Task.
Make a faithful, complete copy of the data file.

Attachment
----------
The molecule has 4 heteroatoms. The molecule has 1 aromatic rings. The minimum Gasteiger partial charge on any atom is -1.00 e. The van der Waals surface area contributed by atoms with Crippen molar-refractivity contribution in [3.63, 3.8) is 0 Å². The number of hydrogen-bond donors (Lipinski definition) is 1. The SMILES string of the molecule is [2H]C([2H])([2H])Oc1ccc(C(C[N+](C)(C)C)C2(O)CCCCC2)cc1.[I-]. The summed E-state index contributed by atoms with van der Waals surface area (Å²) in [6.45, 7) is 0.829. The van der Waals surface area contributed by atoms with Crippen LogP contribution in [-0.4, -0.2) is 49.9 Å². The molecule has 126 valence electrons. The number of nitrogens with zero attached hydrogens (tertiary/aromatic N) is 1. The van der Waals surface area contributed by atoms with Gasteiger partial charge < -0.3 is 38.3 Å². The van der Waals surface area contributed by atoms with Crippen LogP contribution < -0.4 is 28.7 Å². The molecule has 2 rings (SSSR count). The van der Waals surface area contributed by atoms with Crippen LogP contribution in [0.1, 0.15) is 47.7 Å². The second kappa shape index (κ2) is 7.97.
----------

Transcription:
The molecule has 4 heteroatoms. The molecule has 1 aromatic rings. The minimum Gasteiger partial charge on any atom is -1.00 e. The van der Waals surface area contributed by atoms with Crippen molar-refractivity contribution in [3.63, 3.8) is 0 Å². The number of hydrogen-bond donors (Lipinski definition) is 1. The SMILES string of the molecule is [2H]C([2H])([2H])Oc1ccc(C(C[N+](C)(C)C)C2(O)CCCCC2)cc1.[I-]. The summed E-state index contributed by atoms with van der Waals surface area (Å²) in [6.45, 7) is 0.829. The van der Waals surface area contributed by atoms with Crippen LogP contribution in [-0.4, -0.2) is 49.9 Å². The molecule has 126 valence electrons. The number of nitrogens with zero attached hydrogens (tertiary/aromatic N) is 1. The van der Waals surface area contributed by atoms with Gasteiger partial charge < -0.3 is 38.3 Å². The van der Waals surface area contributed by atoms with Crippen LogP contribution < -0.4 is 28.7 Å². The molecule has 2 rings (SSSR count). The van der Waals surface area contributed by atoms with Crippen LogP contribution in [0.1, 0.15) is 47.7 Å². The second kappa shape index (κ2) is 7.97.